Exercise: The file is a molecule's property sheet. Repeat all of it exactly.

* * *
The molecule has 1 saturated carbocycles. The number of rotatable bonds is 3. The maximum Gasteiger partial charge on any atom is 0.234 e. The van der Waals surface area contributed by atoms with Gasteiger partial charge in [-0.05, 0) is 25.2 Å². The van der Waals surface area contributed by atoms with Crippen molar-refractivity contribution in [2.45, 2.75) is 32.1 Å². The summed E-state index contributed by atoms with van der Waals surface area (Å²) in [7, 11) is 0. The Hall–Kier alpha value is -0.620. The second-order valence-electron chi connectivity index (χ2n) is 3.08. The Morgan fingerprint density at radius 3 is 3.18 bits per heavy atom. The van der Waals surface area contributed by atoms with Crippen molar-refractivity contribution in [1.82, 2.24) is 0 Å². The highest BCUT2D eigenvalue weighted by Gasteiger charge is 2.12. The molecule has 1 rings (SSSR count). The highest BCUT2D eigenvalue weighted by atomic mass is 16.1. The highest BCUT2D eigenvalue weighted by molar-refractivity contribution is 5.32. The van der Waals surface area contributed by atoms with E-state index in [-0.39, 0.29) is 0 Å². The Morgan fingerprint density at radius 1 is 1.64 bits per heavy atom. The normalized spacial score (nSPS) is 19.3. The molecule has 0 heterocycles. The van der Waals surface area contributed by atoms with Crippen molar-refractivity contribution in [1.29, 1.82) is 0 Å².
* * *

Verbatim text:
The molecule has 1 saturated carbocycles. The number of rotatable bonds is 3. The maximum Gasteiger partial charge on any atom is 0.234 e. The van der Waals surface area contributed by atoms with Gasteiger partial charge in [-0.05, 0) is 25.2 Å². The van der Waals surface area contributed by atoms with Crippen molar-refractivity contribution in [2.45, 2.75) is 32.1 Å². The summed E-state index contributed by atoms with van der Waals surface area (Å²) in [7, 11) is 0. The Hall–Kier alpha value is -0.620. The second-order valence-electron chi connectivity index (χ2n) is 3.08. The Morgan fingerprint density at radius 3 is 3.18 bits per heavy atom. The van der Waals surface area contributed by atoms with Crippen molar-refractivity contribution in [1.82, 2.24) is 0 Å². The highest BCUT2D eigenvalue weighted by Gasteiger charge is 2.12. The molecule has 1 rings (SSSR count). The highest BCUT2D eigenvalue weighted by atomic mass is 16.1. The highest BCUT2D eigenvalue weighted by molar-refractivity contribution is 5.32. The van der Waals surface area contributed by atoms with E-state index in [-0.39, 0.29) is 0 Å². The Morgan fingerprint density at radius 1 is 1.64 bits per heavy atom. The normalized spacial score (nSPS) is 19.3. The molecule has 0 heterocycles. The van der Waals surface area contributed by atoms with Crippen molar-refractivity contribution in [1.29, 1.82) is 0 Å².